Help! Her college students don’t know their grammarBy Sandra Mijares-Tolentino
Philippine Daily Inquirer
I am a retired employee from the corporate world. I was writing press releases, speeches and corporate paraphernalia until they put me as manager of a call center for a public utility company.
When I retired (early retirement, mind you), I delighted in old Hollywood movies on HBO and TCM, until a friend prodded me to teach English, a dying language in the Philippines, suffering the fate of Spanish in my time.
Although the compensation was a pittance compared to what I used to receive, I relished the idea of having something to do.
I’ve been [in this school] for three years and, to date, I feel like it’s more of an apostolate to teach these kids who don’t even know the meaning of “in the family way.”
I handled first year college grammar so these were kids fresh from high school, and yet they had no mastery of their high school English grammar.
Since I am a product of a private exclusive high school for girls run by German nuns, I never thought of English as a second language. My parents brought me up with English, my peers at school spoke to me in English and even our help spoke to us in English.
So imagine my chagrin when I found these kids couldn’t speak English, much more know grammar! I consider their English “chopsuey English” but I don’t totally blame them as they are products of a screwed up public educational system in the Philippines in general and in the provinces in particular. (Education Secretary Armin Luistro sure has a formidable task up his sleeves!)
I decided to make rules in my class. First, everyone should speak English during my period. Anyone caught speaking Tagalog would be penalized two bucks every time. One student handed me P100 and told me it was advance payment for all the Tagalog he would speak. On the campus grounds, whenever I would approach a group of students to converse with them in English as a practice session, they would all scamper away in different directions like I had leprosy.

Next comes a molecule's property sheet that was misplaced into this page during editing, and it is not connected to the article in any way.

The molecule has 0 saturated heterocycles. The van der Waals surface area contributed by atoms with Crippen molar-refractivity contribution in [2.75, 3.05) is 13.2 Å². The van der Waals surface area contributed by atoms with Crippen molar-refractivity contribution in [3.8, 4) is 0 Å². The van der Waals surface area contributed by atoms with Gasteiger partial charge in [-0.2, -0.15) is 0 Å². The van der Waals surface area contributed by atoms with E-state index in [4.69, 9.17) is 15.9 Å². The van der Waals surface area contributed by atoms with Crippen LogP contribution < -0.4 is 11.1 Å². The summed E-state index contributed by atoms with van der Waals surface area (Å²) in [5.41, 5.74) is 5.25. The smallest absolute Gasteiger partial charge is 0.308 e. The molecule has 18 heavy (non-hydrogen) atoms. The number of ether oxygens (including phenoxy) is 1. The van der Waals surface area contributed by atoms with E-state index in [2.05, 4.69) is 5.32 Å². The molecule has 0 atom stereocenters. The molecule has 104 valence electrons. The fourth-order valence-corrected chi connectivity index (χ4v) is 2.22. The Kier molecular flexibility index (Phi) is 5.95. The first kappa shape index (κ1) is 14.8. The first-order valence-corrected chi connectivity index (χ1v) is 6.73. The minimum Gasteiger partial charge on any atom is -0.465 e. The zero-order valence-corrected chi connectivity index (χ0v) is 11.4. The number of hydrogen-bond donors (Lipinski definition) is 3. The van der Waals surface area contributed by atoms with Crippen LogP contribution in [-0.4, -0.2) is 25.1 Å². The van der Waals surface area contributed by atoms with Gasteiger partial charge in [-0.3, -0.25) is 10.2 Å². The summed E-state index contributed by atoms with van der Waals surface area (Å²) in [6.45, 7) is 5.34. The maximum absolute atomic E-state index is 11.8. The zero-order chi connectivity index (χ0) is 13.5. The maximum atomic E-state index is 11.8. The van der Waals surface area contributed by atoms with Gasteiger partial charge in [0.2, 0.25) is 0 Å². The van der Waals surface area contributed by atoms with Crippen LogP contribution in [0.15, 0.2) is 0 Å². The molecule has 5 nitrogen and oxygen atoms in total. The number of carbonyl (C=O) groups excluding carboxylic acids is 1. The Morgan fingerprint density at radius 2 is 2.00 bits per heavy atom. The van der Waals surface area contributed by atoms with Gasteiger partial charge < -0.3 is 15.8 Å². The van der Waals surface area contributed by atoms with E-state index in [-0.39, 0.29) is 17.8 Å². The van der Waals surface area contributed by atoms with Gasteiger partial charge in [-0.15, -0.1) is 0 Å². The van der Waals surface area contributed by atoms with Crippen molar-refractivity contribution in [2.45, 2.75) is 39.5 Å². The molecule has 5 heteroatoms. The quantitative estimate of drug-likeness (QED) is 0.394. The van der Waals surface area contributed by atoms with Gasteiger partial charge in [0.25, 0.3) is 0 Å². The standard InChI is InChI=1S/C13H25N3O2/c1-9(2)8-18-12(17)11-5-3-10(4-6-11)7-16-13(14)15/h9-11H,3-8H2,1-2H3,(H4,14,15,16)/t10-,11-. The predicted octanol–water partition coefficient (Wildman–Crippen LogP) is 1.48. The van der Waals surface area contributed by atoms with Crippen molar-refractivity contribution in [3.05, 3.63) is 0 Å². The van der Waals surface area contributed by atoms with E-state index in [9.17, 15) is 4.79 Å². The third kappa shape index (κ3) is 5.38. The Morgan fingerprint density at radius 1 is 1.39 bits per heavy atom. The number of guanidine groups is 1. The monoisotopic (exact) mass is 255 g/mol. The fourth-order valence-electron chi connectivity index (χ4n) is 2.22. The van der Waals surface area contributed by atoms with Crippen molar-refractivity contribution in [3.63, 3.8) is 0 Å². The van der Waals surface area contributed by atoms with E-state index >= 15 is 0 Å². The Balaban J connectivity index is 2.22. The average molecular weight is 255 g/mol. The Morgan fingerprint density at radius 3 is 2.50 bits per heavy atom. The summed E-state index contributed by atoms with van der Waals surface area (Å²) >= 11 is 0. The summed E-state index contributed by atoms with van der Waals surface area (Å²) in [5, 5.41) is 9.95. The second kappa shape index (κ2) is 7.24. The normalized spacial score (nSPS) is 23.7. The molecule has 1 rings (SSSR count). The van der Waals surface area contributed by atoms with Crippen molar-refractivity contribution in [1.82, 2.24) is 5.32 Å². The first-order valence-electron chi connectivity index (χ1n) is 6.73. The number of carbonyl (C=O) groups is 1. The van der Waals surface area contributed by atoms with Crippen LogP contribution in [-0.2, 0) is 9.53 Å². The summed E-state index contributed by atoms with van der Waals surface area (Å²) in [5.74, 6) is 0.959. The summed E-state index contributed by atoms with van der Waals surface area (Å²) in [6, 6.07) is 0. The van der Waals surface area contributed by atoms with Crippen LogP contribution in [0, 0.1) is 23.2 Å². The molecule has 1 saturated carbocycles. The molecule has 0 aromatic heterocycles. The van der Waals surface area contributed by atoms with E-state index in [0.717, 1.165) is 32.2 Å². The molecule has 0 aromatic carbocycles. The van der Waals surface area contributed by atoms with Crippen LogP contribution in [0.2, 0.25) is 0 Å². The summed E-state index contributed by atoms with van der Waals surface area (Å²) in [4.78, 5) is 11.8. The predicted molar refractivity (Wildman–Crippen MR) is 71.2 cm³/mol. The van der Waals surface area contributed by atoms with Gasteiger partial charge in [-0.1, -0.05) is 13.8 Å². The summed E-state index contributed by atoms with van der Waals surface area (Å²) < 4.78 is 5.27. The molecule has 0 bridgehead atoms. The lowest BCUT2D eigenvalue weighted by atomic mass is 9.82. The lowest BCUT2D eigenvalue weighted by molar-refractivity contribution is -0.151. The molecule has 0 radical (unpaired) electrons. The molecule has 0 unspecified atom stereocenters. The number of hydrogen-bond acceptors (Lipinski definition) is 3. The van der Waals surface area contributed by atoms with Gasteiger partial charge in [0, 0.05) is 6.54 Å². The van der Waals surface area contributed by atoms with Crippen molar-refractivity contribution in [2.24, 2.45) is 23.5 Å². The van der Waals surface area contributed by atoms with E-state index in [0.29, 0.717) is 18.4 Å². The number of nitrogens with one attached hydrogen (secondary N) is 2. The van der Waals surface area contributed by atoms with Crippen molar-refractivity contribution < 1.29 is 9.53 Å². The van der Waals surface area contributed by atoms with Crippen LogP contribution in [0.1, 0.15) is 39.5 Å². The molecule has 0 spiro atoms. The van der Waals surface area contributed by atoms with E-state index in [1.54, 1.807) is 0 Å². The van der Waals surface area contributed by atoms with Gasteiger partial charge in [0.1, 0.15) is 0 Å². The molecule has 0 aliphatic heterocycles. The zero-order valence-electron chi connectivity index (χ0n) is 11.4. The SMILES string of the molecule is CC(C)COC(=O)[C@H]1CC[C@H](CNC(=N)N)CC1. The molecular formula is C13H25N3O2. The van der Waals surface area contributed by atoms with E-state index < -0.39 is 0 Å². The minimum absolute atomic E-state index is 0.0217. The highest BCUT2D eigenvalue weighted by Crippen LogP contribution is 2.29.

My first year in this school, I discovered that absolutely nobody could speak the royal language—not even the English teachers or the school director who had a Ph.D. degree! As I snooped around, I also discovered some teachers who taught English in Tagalog!
This is the sad state of English brought about by media, the likes of a certain hunky comedian whose bastardized English makes his audience roar.
My second rule was for all to write a weekly composition titled “My Good Deed.” It followed that there were more red marks (I taught them the editing marks beforehand) than their black-ink handwriting. I got terrible headaches from these!
Another requirement was for the kids to submit a semester-end book report. They did, but all were lifted from the Internet! I remember the book was “The Alchemist” by Paulo Coelho.
Then I decided to assign a movie report, thinking their visual processes might be better. I brought DVDs of “My Fair Lady” and “Schindler’s List.” I even brought my 32-inch TV to school since at that time the school didn’t have a TV. Nothing doing!
In consternation, I formed a book club among the more concerned students, hoping to create a love for books and reading to expand their world. We had an election of officers, an oath-taking in the presence of our director. I donated books to the book club, which formed the core of the now-existing beautiful library. The club never took off in spite of my offering free tutorials. Good heavens!
As for the “in the family way” thing, our lesson was on prepositions, so I asked them for its meaning and not one hand went up. I challenged them to a P500 reward, still no hands. Then I upped this to P1,000. At the end, they asked me what it meant and I told them.
I grew tired of grammar so I asked to teach world literature this semester. The kind director gave me what I wanted. I have no regrets. But when I discuss Guy de Maupassant, O Henry and Leo Tolstoy with the kids, it is very difficult to discern if they appreciate the author’s words. They heave a collective sigh of relief when we touch home, so I see that they can relate to Franz Arcellana, my once professor, and Jose Garcia Villa. Filipinos for Filipinos!
At times I feel frustrated, but perhaps there is light at the end of the tunnel.
This is a cry for help! If you, readers, have any suggestions to improve my teaching of English, please feel free to e-mail them to email@example.com.